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Prison for Mount Sinai man in Ponzi scheme

A Mount Sinai man convicted of stealing $3 million in a Ponzi scheme was sentenced Wednesday to 2 1/3 to 7 years in prison and ordered to pay restitution to his victims.

Before he was sentenced in Suffolk County Court, Steven Diaz, 47, heard some of his victims tell County Court Judge Gary Weber that Diaz not only stole their money, but betrayed their trust.

Diaz's victims included up to a dozen friends and neighbors, prosecutors said.

Kim Vengilio, of Mount Sinai, said her family had been close to Diaz and his family. But she said she lost so much money to Diaz that she could not send her son to parochial school.

Vengilio compared Diaz to disgraced financier Bernard Madoff. She was one of three victims to speak at the sentencing.

"Steve Diaz took advantage of our trust," she said in court. "His family lived in the lap of luxury while hardworking families like ours suffered."

Diaz used the stolen money to buy a Ferrari, a second home in Florida, family vacations and tickets to concerts and sporting events, prosecutors said.

He was convicted last year at a bench trial of grand larceny and scheme to defraud. Prosecutors said some of Diaz's victims had lost hundreds of thousands of dollars.

Diaz's attorney, Leonard Lato of Central Islip, said the sentence was "reasonable under the circumstances."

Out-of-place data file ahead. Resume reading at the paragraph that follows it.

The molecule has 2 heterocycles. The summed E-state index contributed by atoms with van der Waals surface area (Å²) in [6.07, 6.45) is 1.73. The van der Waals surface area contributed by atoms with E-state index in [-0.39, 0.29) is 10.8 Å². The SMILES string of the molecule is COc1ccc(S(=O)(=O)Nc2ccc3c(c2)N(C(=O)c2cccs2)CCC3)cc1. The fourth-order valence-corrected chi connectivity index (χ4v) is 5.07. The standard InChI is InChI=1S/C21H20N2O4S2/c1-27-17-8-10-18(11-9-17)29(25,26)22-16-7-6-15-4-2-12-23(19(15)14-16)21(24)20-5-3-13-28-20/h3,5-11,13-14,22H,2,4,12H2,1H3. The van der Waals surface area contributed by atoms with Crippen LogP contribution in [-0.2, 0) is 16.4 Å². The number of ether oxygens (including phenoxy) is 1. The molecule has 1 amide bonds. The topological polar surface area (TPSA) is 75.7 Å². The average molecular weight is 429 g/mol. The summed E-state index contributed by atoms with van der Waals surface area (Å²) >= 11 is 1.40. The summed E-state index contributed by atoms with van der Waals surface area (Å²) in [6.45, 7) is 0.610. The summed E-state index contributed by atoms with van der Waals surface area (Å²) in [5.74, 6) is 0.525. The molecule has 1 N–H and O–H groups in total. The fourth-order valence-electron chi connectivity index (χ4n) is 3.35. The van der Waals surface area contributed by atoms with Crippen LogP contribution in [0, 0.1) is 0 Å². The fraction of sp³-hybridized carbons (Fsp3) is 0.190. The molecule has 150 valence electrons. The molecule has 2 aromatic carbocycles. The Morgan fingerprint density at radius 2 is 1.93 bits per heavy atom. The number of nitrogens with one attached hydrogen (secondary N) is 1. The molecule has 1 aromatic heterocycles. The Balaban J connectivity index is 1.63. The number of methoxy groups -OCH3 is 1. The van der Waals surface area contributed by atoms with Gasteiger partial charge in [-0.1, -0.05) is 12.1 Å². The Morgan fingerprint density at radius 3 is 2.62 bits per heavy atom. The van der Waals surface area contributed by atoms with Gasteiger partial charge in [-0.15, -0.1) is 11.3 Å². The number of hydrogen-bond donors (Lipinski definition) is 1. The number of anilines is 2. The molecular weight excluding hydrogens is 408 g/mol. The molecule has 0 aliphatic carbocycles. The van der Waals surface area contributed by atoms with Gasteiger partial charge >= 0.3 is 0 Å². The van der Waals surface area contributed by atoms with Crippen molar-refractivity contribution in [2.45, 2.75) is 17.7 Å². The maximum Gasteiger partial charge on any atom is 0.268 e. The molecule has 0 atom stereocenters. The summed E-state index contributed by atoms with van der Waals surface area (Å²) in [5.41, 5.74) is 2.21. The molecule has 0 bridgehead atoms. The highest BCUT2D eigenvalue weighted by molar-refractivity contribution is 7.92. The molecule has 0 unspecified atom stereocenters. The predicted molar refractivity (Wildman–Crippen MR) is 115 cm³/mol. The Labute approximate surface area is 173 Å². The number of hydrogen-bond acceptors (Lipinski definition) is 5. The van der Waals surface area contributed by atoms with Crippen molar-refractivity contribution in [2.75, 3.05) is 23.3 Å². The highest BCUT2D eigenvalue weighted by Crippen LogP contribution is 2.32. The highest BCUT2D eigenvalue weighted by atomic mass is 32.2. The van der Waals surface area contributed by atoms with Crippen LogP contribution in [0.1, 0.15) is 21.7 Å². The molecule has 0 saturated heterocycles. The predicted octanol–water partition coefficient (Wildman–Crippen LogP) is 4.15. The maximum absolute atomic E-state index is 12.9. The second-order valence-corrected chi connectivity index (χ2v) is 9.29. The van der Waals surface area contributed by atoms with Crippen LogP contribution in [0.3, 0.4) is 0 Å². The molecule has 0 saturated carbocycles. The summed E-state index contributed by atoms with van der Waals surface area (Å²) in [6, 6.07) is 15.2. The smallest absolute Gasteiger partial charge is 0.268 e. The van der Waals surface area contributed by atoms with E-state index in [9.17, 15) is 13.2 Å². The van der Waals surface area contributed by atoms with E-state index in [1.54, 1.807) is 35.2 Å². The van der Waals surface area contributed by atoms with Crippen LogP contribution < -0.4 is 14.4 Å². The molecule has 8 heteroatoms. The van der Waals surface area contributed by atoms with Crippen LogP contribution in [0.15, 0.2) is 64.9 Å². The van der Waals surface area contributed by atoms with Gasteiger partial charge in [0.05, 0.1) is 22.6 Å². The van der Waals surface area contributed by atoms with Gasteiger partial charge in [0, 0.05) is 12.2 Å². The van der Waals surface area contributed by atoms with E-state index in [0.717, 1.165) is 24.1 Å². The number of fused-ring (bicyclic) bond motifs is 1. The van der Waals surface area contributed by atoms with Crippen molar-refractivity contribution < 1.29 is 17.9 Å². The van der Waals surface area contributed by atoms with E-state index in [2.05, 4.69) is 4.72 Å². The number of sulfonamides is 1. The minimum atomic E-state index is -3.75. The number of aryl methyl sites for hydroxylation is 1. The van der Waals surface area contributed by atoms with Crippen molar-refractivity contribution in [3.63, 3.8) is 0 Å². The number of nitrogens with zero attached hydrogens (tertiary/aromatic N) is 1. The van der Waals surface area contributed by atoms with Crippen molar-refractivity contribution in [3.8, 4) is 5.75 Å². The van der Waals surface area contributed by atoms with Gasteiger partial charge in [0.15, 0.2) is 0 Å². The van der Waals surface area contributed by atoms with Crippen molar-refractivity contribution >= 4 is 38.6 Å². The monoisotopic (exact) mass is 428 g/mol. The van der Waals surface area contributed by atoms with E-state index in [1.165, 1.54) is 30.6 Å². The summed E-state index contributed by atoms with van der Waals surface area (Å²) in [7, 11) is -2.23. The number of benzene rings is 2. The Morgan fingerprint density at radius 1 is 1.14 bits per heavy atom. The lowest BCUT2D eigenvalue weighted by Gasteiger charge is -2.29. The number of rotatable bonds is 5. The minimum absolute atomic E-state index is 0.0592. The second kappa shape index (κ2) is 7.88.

Assistant District Attorney Raphael Pearl had asked Weber to impose a sentence of 10 to 30 years in prison. But Pearl said later he was "happy the judge sentenced him to state prison."

Diaz had asked friends and neighbors to invest in the Duraclean franchise he operated, prosecutors said. The franchise, which sold fire, mold and flood remediation services, was stripped from Diaz in January 2006, said Vince Caffarello, president of the Arlington Heights, Ill., company.

Caffarello said the company has spent $400,000 defending itself against lawsuits filed by Diaz's victims.

In court, Caffarello called Diaz "the man with the silver tongue" and said he was "one of the most talented individuals I have ever known."

But, he said, Diaz used his gifts "to become a con man."

Diaz's sentence was "a travesty of justice," Caffarello said outside court.

In a brief statement in court, Diaz apologized to his victims.

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